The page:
Saturday, April 21, 2007


There has been so much ugliness this week. It's been almost unbearable. From Virginia Tech, to the Supreme Court ruling, to me deeply wounding the feelings of a friend, and now this:

Youtube: 'Christian' audience walkout at Mike Daisey

I found it in the Stranger blog. Basically, this solo performer was giving his monologue and used the word "fuck" a few times - and then his performance was interrupted with a throng of people in the audience getting up and walking out. And then some guy came up to the performer and poured water on the handwritten manuscript he was reading from. I felt sick.

But the guy was really full of class - he really wanted to have a conversation with the angry folks. And later he posted this all to his blog - and what he wrote about it gave me shivers. It was graceful, principled, outraged, compassionate, and insightful all at once. Please read it.

1 comment:

Karl Smith said...

I'm not sure I can entirely agree with your portrayal of the Mike Daisey incident, my friend. To be sure, the actions by the audience members were inappropriate (without doubt as to the pouring of the water and, given that the high school group was reportedly warned of the language and adult themes, the disruptive walk-out was inappropriate as well). That said, it was more than him saying "Fuck" a few times - the theme of the material, even apart from the language used, was racy. Again, no excuse given the warning, but no sense in mis-portraying the circumstances. Second, I find it hard to suggest, while maintaining a straight face anyhow, that he "really wanted a dialogue" with those leaving. At least not at the time of the incident, for he shouted that they could come back and talk or "leave like cowards." That is, of course, calling the group of high school students and parents cowards. The tone and the language employed are not inviting. Such a reaction did not strike me as particularly classy either. Justifiable? Absolutely. Classy? No.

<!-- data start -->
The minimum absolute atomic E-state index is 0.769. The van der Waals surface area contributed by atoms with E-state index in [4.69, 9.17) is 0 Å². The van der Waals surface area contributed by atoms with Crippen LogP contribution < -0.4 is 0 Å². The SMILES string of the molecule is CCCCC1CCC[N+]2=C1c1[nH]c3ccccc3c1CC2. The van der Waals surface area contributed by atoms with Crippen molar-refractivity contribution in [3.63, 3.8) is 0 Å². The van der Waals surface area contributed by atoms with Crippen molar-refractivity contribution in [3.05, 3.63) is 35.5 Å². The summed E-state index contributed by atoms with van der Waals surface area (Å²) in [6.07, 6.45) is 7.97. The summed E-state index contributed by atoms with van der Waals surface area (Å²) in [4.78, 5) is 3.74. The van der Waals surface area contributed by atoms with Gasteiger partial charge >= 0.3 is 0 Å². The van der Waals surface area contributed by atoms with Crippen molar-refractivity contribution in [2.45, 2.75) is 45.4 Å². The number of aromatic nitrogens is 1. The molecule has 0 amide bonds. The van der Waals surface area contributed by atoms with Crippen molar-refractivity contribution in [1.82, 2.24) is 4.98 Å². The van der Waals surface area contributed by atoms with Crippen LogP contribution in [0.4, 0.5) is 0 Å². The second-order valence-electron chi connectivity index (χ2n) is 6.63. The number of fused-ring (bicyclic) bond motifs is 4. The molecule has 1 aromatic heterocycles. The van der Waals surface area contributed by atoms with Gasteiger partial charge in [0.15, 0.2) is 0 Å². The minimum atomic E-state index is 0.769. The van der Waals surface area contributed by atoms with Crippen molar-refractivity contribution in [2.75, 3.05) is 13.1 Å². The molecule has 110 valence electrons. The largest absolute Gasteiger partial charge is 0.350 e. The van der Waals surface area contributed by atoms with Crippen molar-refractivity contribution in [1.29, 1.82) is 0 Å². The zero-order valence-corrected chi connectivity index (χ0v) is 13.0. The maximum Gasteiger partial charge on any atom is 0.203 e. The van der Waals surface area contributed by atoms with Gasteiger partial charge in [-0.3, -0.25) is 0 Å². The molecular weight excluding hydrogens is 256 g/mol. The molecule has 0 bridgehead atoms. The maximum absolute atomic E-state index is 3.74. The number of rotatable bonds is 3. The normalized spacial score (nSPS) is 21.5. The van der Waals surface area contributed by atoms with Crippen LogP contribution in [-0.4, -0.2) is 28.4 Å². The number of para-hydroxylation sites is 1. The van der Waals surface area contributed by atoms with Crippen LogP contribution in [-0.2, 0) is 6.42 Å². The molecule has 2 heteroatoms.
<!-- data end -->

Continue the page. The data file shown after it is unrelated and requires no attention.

I am certainly impressed that afterwards he sought dialogue. That's important; that's what's missing in our society. But at once, did he seek dialogue? Or did he merely allow the "angry man" to speak, and then preach to him? (Yes, atheists, can preach too.) I find it interesting that Mr. Daisey's discussion engages in almost no introspection. Maybe he is simply certain he has the moral high ground. I may agree that he does, but can you have a meaningful discussion with such an assumption? Isn't that his one of his chief complaints about his antagonizer?